Inspecting concrete foundation

I did an inspection on an octagonal shape home in Ewa Beach, Hawaii and came across aggregate showing through the slab foundation. This house was a project of a local high school building methods class. The students designed the house and had licensed contractors build it. The aggregate showing through was a good example of honeycombing. This is an indication of poor consolidation. Sorry no Pictures. Has anyone else come across this in their inspections?

Maybe it is a decorative concrete floor with Lava rock used as aggregate giving it a decorative look, You are in Hawaii,

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This was located at the outside of the foundation of the house and noticed at two locations around the perimeter. Not decorative.

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Did it look something like this?
image

It typically is not a problem, but of course that depends on severity.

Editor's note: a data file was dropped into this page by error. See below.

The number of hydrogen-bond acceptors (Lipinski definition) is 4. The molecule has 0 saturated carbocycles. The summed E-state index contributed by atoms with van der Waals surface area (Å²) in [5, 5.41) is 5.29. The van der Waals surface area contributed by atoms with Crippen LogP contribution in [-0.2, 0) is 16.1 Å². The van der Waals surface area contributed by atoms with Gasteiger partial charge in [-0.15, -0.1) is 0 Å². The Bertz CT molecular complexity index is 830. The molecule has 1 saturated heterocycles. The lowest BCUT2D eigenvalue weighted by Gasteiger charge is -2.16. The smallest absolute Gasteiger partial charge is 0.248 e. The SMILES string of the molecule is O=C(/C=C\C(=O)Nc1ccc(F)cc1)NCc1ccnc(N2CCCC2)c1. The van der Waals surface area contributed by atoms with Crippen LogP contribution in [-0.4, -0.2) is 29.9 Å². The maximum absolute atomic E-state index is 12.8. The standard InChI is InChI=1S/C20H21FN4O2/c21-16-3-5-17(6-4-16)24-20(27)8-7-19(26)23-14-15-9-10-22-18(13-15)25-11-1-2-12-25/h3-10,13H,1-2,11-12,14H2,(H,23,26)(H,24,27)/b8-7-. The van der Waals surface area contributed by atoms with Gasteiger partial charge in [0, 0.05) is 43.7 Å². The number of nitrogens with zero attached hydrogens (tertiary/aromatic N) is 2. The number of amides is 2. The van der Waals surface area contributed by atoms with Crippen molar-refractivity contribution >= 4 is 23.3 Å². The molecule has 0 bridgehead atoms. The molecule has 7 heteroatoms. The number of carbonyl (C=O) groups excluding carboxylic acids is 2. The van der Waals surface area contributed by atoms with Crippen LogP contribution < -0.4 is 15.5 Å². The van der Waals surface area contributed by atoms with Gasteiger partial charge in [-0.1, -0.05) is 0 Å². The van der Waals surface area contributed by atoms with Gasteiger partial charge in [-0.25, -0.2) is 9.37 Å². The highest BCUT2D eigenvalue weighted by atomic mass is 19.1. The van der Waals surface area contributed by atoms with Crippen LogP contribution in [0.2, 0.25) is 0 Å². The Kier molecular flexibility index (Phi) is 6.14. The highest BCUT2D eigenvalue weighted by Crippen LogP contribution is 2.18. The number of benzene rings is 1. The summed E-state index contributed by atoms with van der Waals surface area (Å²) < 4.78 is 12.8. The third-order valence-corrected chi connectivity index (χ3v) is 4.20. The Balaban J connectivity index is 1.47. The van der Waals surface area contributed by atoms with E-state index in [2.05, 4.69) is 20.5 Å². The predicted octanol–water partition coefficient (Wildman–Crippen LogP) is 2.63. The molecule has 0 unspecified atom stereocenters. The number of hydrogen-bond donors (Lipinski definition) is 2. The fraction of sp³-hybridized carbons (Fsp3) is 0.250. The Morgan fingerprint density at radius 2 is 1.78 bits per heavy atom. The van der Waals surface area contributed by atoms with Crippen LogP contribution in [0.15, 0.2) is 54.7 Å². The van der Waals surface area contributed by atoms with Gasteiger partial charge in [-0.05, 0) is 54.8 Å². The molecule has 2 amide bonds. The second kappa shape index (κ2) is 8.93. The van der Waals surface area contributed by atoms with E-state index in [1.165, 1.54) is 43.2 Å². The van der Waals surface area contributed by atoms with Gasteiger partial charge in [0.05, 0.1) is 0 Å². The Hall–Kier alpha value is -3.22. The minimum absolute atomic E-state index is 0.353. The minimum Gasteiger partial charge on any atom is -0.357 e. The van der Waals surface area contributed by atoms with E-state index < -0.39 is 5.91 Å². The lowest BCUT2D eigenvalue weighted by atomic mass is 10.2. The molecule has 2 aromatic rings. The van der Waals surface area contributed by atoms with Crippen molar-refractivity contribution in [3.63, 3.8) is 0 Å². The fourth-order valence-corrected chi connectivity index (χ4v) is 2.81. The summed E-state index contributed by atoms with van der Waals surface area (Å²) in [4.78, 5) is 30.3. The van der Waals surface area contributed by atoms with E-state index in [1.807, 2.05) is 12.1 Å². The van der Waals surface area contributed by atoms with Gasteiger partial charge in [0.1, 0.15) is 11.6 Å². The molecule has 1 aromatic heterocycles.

I like this article

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The article is okay, but after nearly 30 years of playin with “mud”, I can tell you that some of the info is semi misleading. I don’t have time to get into all of it but I will note, in the last section about patching “honeycombing” (I have always called it popcorn) the article says to wet the area to be patched before applying nonshrink grout, but it doesn’t say what to wet it with. :thinking: Ok that’s sorta correct. Here’s a little tip, if you are going to do this yourself, DON’T USE STRAIGHT WATER. The grout will not bond correctly to the concrete, especially if it’s fully cured, and in time will flake off. Wet the area with what I refer to as “Goats Milk”. It’s an acrylic bonding agent. Brush the product on, allow it to absorb in some. Once it becomes tacky but is still wet, then apply the grout with a margin trowel and firm pressure. For large areas a pointing tool or wooden dowel works good to push it in to all the crevices. Moisture content of the grout and timing can be the difference between a good patch or one that just falls out. … I will save the finishing tips for another day :smirk:.

So @rmelton2 if there’s no exposed rebar, big cracks, or chunks falling off, patch it and be done with it. If done correctly, the patch will outlast the slab.

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Good stuff! I think this will help many inspectors.

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